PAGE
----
The lawsuit also mentions the more than 60 women who have accused Cosby of sexually assaulting them over the decades, and his admission in a deposition for a 2005 civil lawsuit that he used quaaludes on young women with whom he wanted to have sex, accusing the comedian of engaging in a known modus operandi that was condoned and enabled by the show:

Cosby engaged in the same or similar pattern of conduct with his victims, including expressing interest in advancing their careers, giving them roles on The Cosby Show, using The Cosby Show and its filming locations as a means to access, isolate, sexually harass, and sexually assault women, using drugs to incapacitate his victims, and forcibly engaging in sexual acts with them without their consent.

Cosby was convicted of three counts of aggravated indecent assault in 2018 and sentenced to three to ten years in prison, but the Pennsylvania Supreme Court overturned the conviction, agreeing with defense counsel’s arguments that his rights had been violated because the prosecutor reneged on a non-prosecution agreement related to that 2005 civil case.

Pinkerton’s complaint was brought under the New York Adult Survivors Act (ASA), a law that took effect in November and created a one-year window for adult sexual abuse survivors to file civil claims against their alleged abusers and other responsible parties (like the Cosby Show-related companies here), even when the statute of limitations had already expired. The law was signed by New York Gov. Kathy Hochul in May and mirrors a similar 2019 law that provided a new statute of limitations for victims of child sexual abuse.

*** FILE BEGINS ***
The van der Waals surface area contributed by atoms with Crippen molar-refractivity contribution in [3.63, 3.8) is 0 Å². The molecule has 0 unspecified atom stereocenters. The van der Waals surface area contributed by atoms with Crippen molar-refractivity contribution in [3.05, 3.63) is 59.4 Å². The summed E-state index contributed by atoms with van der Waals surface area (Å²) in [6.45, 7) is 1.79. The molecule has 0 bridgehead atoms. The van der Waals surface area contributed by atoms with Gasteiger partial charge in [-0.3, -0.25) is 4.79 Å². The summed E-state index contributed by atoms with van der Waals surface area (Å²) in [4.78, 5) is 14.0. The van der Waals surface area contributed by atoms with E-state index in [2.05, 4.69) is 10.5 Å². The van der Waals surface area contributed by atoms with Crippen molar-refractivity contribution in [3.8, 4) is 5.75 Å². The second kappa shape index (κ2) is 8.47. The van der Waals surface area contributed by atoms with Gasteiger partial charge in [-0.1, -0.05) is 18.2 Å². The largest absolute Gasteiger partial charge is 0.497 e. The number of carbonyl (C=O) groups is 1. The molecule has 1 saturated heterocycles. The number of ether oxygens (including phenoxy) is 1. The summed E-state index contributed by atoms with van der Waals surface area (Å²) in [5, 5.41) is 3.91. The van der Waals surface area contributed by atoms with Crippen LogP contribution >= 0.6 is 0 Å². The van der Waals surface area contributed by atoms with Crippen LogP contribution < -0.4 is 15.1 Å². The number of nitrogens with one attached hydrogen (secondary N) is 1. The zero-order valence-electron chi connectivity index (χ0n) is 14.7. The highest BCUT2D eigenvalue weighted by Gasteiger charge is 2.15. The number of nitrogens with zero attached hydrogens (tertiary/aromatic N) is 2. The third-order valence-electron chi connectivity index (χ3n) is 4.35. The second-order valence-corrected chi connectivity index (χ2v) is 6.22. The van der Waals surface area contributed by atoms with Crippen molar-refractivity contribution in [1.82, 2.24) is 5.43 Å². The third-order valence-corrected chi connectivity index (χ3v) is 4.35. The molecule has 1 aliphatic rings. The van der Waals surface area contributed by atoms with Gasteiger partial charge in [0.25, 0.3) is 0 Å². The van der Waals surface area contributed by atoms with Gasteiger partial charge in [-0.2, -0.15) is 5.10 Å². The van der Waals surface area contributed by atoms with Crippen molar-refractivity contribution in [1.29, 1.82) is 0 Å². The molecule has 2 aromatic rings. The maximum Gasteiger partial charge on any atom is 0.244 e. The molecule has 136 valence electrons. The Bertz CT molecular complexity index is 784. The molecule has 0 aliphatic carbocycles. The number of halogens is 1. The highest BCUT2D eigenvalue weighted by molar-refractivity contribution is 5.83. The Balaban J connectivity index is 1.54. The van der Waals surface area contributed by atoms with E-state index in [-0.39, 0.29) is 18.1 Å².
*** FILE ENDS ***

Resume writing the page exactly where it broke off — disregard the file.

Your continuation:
The specific counts of the complaint include a claim of sexual battery against Cosby and negligence, negligent hiring, negligent supervision, and negligent retention against Kaufman Astoria, Casey-Werner, and NBC. Pinkerton is seeking an unspecified amount of monetary damages and requests a trial by jury.

Cosby “vehemently” denied the allegations through a statement his representative Andrew Wyatt provided to TMZ, which accused Pinkerton of joining Gloria Allred’s “entourage of alleged accusers” for monetary gain:

Unwilling to accept that Actor & Comedian Bill Cosby was vindicated by the PA State Supreme Court almost a year and a half ago, Ms. Pinkerton has decided to join Ms. Allred’s entourage of alleged accusers. As we have always stated, and now America can see, this isn’t about justice for victims of alleged sexual assault, it’s ALL ABOUT MONEY. We believe that the courts, as well as the court of public opinion, will follow the rules of law and relieve Mr. Cosby of these alleged accusations. Mr. Cosby continues to vehemently deny all allegations waged against him and looks forward to defending himself in court.

Representatives for Kaufman Astoria, Casey-Werner, and NBC did not reply to multiple media outlets’ requests for comment on Friday.

Pinkerton is not the first to sue Cosby under the ASA’s revived statute of limitations. Five other women — including two actresses from The Cosby Showsued earlier this month alleging that the 85-year-old had committed various acts of assault on them, ranging from allegedly groping them without their consent to drugging and raping several of the female plaintiffs.

Meanwhile, the disgraced comedian is reportedly plotting his return to the stage in 2023, saying during a radio interview that “there’s so much fun to be had in this storytelling that I do.” Wyatt, Cosby’s rep, confirmed to Variety he was “looking at spring/summer to start touring.”

[Image via Mark Makela/Getty Images]

Have a tip we should know? [email protected]

Filed Under:

Follow Law&Crime: